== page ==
She says to let them sit at least 15 minutes before eating them as they are gummy straight out of the oven.  I was anxious to try one, but I waited.  I have to say they are the closest I have come to real biscuits.  Yes, I need a bit of practice.  But I have a good foundation in this recipe.

She worked really hard perfecting this recipe, and I want to do it justice.  I will keep practicing cutting the biscuits.  The dough itself seems right to me.  I am tired of gluten free dough that is impossible to work with.  This dough isn’t.

I suggest you visit her site and try these for yourself.



My Instant Pot Pasta Adventure

Search online or on Youtube, and you will find a million recipes for pasta in the Instant Pot.   I have been avoiding making gluten-free pasta in the Instant Pot because as anyone who has eaten it knows it’s a whole different thing from regular pasta.  It can become mushy, and if cooked too long,  it can completely disintegrate.

I usually make a sausage bolognese in my crockpot, but last night I took a shortcut and made the entire thing in the instant pot, including gluten-free pasta.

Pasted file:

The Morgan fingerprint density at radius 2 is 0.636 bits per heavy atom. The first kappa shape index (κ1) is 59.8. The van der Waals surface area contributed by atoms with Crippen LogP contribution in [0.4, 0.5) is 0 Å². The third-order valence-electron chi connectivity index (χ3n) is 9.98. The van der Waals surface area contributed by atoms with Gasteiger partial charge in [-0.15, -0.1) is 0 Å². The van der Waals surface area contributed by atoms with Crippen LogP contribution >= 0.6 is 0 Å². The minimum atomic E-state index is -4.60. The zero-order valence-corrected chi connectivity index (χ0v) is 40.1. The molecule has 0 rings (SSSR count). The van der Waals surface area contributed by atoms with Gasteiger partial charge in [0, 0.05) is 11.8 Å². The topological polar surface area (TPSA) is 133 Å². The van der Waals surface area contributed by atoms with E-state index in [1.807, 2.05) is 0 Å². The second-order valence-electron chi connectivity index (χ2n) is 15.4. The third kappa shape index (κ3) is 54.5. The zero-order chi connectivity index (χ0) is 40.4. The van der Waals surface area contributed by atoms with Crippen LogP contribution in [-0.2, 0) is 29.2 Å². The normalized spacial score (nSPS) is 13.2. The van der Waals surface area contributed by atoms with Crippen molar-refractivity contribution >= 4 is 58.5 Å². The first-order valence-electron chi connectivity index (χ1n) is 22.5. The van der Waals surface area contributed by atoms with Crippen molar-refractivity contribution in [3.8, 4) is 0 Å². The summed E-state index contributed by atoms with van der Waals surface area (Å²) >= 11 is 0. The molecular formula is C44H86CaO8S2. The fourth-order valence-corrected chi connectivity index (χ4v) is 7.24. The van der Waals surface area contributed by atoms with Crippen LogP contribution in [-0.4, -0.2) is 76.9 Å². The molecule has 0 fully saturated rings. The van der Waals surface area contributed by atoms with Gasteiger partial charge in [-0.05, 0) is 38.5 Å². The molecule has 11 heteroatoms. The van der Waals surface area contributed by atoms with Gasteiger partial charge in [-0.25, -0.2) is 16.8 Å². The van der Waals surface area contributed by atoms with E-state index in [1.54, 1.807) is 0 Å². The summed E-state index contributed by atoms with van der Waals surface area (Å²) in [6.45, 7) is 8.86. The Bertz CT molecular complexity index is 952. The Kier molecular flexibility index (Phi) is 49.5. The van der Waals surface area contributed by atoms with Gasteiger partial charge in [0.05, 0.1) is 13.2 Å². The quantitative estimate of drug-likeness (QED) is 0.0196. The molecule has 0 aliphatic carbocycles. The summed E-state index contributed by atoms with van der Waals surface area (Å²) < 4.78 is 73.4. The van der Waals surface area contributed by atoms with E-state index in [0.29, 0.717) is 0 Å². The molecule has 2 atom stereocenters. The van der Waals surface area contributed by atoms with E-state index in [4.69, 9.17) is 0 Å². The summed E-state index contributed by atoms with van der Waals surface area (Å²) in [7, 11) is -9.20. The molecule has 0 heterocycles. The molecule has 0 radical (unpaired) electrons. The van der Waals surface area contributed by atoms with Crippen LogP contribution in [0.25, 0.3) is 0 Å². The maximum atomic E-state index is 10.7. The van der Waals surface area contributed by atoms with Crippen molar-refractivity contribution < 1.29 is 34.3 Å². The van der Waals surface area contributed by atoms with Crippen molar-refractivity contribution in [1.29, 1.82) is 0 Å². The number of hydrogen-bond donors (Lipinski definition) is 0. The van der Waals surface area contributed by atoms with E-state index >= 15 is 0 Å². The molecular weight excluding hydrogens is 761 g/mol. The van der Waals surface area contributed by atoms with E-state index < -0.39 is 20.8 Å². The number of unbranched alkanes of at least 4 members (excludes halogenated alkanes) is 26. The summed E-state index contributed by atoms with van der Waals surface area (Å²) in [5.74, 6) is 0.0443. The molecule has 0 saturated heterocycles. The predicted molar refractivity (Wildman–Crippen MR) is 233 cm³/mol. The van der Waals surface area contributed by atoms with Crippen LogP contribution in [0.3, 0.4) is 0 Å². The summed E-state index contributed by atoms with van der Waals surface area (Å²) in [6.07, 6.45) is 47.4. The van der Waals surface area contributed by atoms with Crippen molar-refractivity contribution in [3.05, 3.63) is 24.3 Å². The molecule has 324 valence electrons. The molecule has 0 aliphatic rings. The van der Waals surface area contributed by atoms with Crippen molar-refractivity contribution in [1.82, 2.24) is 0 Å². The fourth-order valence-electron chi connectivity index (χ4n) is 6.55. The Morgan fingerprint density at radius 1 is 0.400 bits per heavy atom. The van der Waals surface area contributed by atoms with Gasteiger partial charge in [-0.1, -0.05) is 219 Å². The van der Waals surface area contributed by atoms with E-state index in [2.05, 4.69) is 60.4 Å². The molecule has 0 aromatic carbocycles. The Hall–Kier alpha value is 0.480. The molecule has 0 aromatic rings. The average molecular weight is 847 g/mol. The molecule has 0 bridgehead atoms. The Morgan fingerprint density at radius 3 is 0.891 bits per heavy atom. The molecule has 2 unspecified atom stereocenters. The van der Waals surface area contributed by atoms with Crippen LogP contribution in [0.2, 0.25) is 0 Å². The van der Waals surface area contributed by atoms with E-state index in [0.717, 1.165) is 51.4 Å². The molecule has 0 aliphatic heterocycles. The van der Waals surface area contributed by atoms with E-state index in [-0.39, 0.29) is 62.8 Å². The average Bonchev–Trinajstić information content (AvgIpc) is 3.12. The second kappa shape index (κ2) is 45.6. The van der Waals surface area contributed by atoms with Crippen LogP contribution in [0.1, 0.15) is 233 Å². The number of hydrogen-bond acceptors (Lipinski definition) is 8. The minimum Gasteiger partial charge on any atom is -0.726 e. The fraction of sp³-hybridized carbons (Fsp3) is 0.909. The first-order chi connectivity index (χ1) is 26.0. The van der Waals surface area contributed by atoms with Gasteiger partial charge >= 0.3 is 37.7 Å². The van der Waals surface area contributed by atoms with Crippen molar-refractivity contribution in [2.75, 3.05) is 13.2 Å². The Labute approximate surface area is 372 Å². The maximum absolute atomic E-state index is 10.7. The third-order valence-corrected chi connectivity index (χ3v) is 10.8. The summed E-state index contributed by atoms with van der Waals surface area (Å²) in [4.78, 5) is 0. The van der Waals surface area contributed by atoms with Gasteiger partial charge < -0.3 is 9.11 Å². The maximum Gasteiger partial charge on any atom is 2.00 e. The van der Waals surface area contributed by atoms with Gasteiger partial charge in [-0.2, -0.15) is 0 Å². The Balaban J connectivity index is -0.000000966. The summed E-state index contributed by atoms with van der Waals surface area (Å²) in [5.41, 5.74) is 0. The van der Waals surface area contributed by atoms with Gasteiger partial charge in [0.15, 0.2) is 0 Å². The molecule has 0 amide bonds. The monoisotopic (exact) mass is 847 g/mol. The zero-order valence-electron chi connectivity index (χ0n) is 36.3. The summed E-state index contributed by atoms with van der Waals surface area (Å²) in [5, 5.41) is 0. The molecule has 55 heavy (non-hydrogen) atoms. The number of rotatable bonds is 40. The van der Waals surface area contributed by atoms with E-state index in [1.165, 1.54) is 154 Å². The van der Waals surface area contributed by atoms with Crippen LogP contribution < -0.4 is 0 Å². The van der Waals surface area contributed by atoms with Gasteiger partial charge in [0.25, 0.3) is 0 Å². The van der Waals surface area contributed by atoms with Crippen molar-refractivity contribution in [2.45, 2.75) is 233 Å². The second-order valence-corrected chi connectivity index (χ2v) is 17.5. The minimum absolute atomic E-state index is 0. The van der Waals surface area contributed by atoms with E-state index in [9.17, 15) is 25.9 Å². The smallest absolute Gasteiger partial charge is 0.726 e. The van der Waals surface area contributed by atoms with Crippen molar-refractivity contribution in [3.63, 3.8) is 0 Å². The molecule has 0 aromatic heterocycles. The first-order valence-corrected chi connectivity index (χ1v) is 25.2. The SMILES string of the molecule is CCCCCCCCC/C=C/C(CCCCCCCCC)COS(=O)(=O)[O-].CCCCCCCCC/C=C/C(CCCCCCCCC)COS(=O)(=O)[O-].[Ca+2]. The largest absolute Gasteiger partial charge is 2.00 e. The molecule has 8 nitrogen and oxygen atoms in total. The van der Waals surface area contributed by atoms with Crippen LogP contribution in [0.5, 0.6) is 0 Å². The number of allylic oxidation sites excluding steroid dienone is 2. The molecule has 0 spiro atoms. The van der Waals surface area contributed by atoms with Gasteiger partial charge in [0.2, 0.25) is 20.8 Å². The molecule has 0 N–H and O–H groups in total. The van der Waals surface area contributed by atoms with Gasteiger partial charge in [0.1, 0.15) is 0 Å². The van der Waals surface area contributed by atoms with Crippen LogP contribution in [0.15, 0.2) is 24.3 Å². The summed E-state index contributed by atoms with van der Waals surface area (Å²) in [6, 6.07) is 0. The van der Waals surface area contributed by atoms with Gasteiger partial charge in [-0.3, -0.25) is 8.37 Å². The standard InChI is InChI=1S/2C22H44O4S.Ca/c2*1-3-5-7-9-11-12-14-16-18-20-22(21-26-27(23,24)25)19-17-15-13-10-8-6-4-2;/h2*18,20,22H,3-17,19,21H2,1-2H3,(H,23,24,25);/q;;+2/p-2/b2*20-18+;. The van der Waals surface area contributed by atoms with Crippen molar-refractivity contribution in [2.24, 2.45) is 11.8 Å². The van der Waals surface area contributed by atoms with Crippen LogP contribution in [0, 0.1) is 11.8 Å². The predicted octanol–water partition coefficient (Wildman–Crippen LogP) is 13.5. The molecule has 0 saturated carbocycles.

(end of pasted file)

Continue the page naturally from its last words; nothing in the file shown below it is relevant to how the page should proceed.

I had a can of crushed tomatoes and a can of tomato paste on hand. Most of the recipes for pasta in the Instant Pot call for a jarred sauce, but I love a homemade sauce.  Canned tomatoes need to be cooked for a long time to mellow the acidity, but I didn’t want to spend all day cooking a sauce.  I came up with an easy stovetop sauce.  You can find the recipe here.

I cooked my sausage in advance.  I found that when I just put it raw into the Instant Pot, it just was too greasy.  You could brown it in the Instant pot, and pour off the grease if you like.

So with the sauce and sausage ready, I took a deep breath and proceeded to make Instant Pot spaghetti with sausage.  The most intelligent instructions I found on this was to use the same amount of water as crushed tomatoes ( a 28 oz can in this case) and cook the pasta half the time suggested on the box.  The Instant Pot cooks pasta much faster.  These were the instructions I followed.

To assemble the dish, I first put the cooked sausage in the bottom of the Instant Pot.